Children of the intifadah. What effect is West Bank uprising having on them?
WITH smudged face, untied Adidas sneakers, and torn shirt half tucked in, a 10-year-old fiercely drags old tires to the dusty road that winds into his West Bank village. Sweaty from the labor and the heat, he turns to his friends and laughs as he strikes the match that will make the rubber burn in the desert heat.Skip to next paragraph
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Twelve miles away a 19-year-old is braced for action, his face covered by a kaffiyeh. With a band of enraged mothers and other teen-agers, he stands a safe distance away with a slingshot aimed at an advancing Israeli soldier.
After missing his target, he flees through the alleys of his village to avoid another beating by Israeli soldiers, tired of being targets for slingshots and curses.
These are the scenes that twist the imaginations of Jewish children sitting safely in Tel Aviv watching the evening news. They're the scenes feared by Jewish children who live in West Bank settlements surrounded by Arab villages.
But for Palestinian children, many of them already hardened street fighters at 12 years of age, this is daily life. Their childhoods have been swallowed up by the intifadah (uprising).
In the Muslim quarter of Jerusalem's old city, three- and four-year-olds playfully throw stones at bewildered tourists, solemnly passing the stations of the cross.
In the village of Bet Sahour near Bethlehem, six- and seven-year-olds chase each other with sticks. They're playing the game of Israeli soldiers against the Palestinians - the West Bank version of cops and robbers. Issa, a scrawny little boy, insists on being a soldier. He says, ``I like them because they carry guns.''
George Ghenev, 6, doesn't like the soldiers. A month ago his 17-year-old brother was crushed by a cement block. Despite military denials, Bet Sahour villagers maintain that an Israeli soldier flung the block off a rooftop. And that is the version of the story George learned.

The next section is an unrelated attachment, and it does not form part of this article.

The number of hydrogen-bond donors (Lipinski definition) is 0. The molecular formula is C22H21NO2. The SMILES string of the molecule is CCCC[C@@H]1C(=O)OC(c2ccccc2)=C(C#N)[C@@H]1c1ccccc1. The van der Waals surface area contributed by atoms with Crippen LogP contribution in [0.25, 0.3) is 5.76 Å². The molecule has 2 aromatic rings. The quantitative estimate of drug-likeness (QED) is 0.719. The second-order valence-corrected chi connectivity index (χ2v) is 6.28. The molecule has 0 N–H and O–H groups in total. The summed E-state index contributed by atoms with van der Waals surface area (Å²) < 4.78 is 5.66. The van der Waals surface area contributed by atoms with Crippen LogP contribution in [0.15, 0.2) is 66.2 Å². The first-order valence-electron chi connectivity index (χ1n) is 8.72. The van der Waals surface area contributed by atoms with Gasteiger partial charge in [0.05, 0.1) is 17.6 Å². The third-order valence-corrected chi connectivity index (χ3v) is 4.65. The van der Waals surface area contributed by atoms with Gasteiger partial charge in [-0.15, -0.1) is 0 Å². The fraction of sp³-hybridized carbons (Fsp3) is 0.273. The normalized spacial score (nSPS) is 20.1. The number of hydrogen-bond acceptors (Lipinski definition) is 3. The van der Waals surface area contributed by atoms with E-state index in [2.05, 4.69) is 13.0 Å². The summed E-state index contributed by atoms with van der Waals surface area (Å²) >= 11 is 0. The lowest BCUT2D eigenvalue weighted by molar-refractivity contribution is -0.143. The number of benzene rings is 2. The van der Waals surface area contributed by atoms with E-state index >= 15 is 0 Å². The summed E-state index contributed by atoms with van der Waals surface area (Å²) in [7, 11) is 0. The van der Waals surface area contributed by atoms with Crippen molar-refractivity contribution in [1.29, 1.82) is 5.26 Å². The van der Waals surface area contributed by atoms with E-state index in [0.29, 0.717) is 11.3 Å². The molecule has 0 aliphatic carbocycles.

In his one-room home, with furniture well worn from cleaning, George is surrounded by his talkative uncle and painfully bereaved parents. George's face is pinched in anger. His small right hand opens and closes into a tight fist. Occasionally he looks up at a photo of his brother, the same smiling pose that lines the streets of the village.
Running his hand through George's soft brown hair, his uncle asks, ``Who killed your brother?'' When George answers softly, ``The Israelis,'' he's hugged warmly.
Still in a silky voice, his uncle asks, ``What would you like to do to these Israelis when you grow up?'' George screws up his face and whines, ``Hit them.''
His uncle peers into his face and asks, ``Wouldn't you like to kill them?''
After an Israeli soldier was killed in Bethlehem [Moshe Katz, 28, on March 20 - the only Israeli soldier lost so far in the intifadah], Daoud, 12, was held for two days of interrogation in the local jail. This murder occurred shortly after Daoud saw his friend shot to death at close range on a dusty Bethlehem alley.
The sight of blood has not stopped Daoud from playing a deadly game of cat-and-mouse with soldiers, who chase him with American M-16s, clubs, and riot gear.
Before today's chase, Daoud, wiry and with a premature black mustache, stands in the rubble with his friends and quickly gathers large stones.
He says, ``I'm not afraid of soldiers. This is my city, not theirs.'' While puffing up an undeveloped chest, he repeats over and over, ``I want my rights, I want my rights, I want my rights...'' The soldiers, who can now be heard advancing, are met with a barrage of stones.
Daoud, the last to flee, disappears into the narrow, winding dirt streets.
But his final words hang in the hostile air: ``I'll fight with anything I can - rocks, glass, bottles - I'll fight until I win - or until I die.''
If Daoud survives, chances are that his way of life won't. According to psychologists, the Palestinian family structure is changing. The fathers bowed before Israeli authority, but the children rebelled and became leaders.